How To Snake A Drain

When it comes to dealing with clogged drains, nearly everyone has resorted to using a drain snake at some point. Even experienced plumbers have been known to pull out the snaking equipment when a drain gets obstructed and doesn’t want to clear itself.  This how-to guide will teach you how you can go from being an amateur at snaking drains to a pro by taking you step by step through the how to snake a drain process!

Select the right drain snake for the job

First thing’s first: You’ll need a drain snake. In order to properly “snake” a drain, there are two sizes of snakes that can be used-  the smaller 4-foot variety for toilets and sinks, and the larger 8-foot variety for bathtubs and showers. Please note that if your sink or other fixture has a garbage disposal, it’s best to avoid using larger equipment such as the 8 footers.

That being said, let’s get started!

How To Snake A Drain, Step-By-Step

Once your snake is gathered and ready, you’ll need to insert it into the drain in order to begin snaking it. To do this without causing too much of a mess, have a bucket or pan ready just below where you will be working- that way if anything falls out of place or gets knocked loose by the snake, it won’t ruin any other part of your room. Also, remember how large your snakes are- don’t aim for toilets with 4-foot snakes and showers with 8-foot ones!

In order to push the snake down the line so that it can start clearing out whatever objects are hindering your drain, you will need to turn the crank that usually comes with a snake.  The turning of this handle is how you will create the “snaking” motion- the idea being that the force of these coils hitting against clogged objects will dislodge them from their resting position and allow them to slide freely down your line.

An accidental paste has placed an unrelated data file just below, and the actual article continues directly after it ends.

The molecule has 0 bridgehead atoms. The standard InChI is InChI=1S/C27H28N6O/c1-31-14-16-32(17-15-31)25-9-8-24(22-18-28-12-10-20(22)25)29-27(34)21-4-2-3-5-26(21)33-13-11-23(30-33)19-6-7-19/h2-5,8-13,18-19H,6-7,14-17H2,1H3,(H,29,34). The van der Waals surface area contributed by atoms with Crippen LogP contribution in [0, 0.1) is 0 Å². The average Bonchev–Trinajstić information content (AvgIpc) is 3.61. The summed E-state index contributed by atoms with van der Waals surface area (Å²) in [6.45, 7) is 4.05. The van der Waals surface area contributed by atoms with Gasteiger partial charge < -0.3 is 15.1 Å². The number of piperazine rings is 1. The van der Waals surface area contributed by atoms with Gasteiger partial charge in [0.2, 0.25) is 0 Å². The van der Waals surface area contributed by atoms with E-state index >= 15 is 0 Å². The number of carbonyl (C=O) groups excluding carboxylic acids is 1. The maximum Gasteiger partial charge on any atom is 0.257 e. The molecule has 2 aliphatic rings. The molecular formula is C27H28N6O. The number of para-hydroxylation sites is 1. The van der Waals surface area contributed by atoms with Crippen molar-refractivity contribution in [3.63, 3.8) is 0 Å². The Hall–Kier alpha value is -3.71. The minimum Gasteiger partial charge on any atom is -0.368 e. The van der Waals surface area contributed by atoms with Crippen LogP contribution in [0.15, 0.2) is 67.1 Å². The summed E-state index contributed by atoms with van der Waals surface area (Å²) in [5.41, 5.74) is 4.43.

Once you begin turning your crank, make sure not to let go until you’ve reached the end of your snake! If nearly everything is clear by now, congratulations! You can stop how-to guide here, as most people know how to remove a drain snake from their drains at this point.

However, if there’s still a small obstruction or two remaining in your line, keep going! The snake coils are how you will clear out that last bit of clog.

Things to be careful for when snaking a drain:

– Watch out for snakes with a cutting blade.  You don’t want to accidentally break any of your plumbing lines. This will make repairs expensive.

– If you run into something that is too hard, retract and try again in another direction

– Avoid chemicals such as drain cleaners when snaking a drain.  These will do more harm than good to your plumbing lines. Chemicals will only cause the clog to dissolve and flow down into your pipes where it can become lodged and harder to remove in the future.

Once your drain is completely free of any obstructions, congratulations!

You have successfully snaked a drain.

Now that you’ve learned how to snake a drain, go put it into practice by clearing out the rest of those pesky clogs! Just remember not to use larger snakes for smaller drains or vice versa- mistakes like these could be frustrating, but all it would take is one call to your local plumber for an expert to arrive and take care of the problem in no time. Good luck! Let me know how it goes in the comments below.

I think this should be enough information to get you started on how best to do the job, how long it should take, and how to go about doing it. I’ve provided some extra information on how snakes work, how to use them safely and mentioned the available sizes which you might find helpful.

If you still have a clog or you’re struggling to figure out how to snake a drain, feel free to reach out to me. I’ve been providing the #1 plumbing service in Colorado Springs for several years running and I’d love the opportunity to help you out. I’m here for you when you need a responsible pro to get the plumbing job done right the first time.

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